As mealtime manager for Garnish & Gather, Danielle Moore sources ingredients from farmers for their gourmet meal kits, so she knows firsthand how effective marketing can drive business for growers. Luckily for us, she’s going to talk about how the best, easiest ways for farmers to market themselves at the 17th Annual Georgia Organics Conference, Green Acres, Saving the Planet One Bite at a Time, which will be held on Feb. 21-22 at the Jekyll Island Convention Center. in a session called “This Little Piggy Went to Market: Marketing for Farmers.”
What factors should farmers consider when figuring out a their marketing strategy? The most important factor is for farmers to realize that they need a marketing strategy. It doesn’t have to be complicated, but farmers do need to think about (1) what they are going to say (2) how they are going to say it (3) where they are going to say it, (4) who they are going to say it to and (5) why it’s important. Farmers need to go beyond growing the food in order to grow the business. We are lucky to be in an era where local farming is at the forefront of people’s minds. A lot of people know they want to eat local, but don’t know where to start. It is the farmers’ responsibility to let these people know what’s growing and where it can be purchased.
What kind of tools are at a farmers’ disposal in terms of marketing? The internet has made it easy (and cheap!) to reach a huge audience. Social media has allowed marketing to become a two-way conversation. All of the sudden, we can have personal relationships with the businesses we love. People want to see pictures of the farm, they want to hear about your growing philosophy and practices and they want to feel like they are a part of the process. The internet is a powerful tool to talk to your customers each day. Whether its a weekly email, a blog post or a social media update, you can continue to build a relationship with your customers every day.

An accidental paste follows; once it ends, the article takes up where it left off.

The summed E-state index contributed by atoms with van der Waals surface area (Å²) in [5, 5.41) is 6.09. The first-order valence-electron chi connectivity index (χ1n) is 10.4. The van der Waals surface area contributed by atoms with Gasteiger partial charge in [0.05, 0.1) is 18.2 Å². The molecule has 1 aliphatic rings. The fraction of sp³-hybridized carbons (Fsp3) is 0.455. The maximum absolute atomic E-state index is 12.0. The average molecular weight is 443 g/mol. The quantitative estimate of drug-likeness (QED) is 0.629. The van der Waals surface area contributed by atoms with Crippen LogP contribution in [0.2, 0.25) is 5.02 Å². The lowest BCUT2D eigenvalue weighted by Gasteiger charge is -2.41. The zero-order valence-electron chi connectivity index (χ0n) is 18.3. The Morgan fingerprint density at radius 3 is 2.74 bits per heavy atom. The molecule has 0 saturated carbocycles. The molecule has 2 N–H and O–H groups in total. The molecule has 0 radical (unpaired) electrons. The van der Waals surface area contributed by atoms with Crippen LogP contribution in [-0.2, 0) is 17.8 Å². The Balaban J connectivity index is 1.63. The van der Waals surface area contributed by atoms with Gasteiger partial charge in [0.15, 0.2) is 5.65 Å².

What are some common considerations specifically for marketing at farmers markets? Through the My Market Club, a program that I manage for Georgia Organics that encourages new people to start shopping at farmers markets across the state, we have found that one of the biggest lures of the farmers market (aside from the delicious food) is the interaction with farmers and a sense of connection with the community. Shoppers want to talk to the people that grew their food and have a relationship with them. This sense of belonging is something that farmers can foster all week, not just at the market. If a customer starts the week getting an email update from the farm, watches them on social media all week to understand what they are doing to get the food to market and reads a blog about the harvest, by the time they get to market they feel a sense of connection to the food they are seeing. All of the sudden, a tomato becomes more than just a tomato! It’s more special because they really have a grasp on how it got to them. If farmers use all these outlets to reach their customers, then engage them at market, offering recipes and advice, then they are creating a love of their brand that is going to keep that person coming back – even in these cold winter months.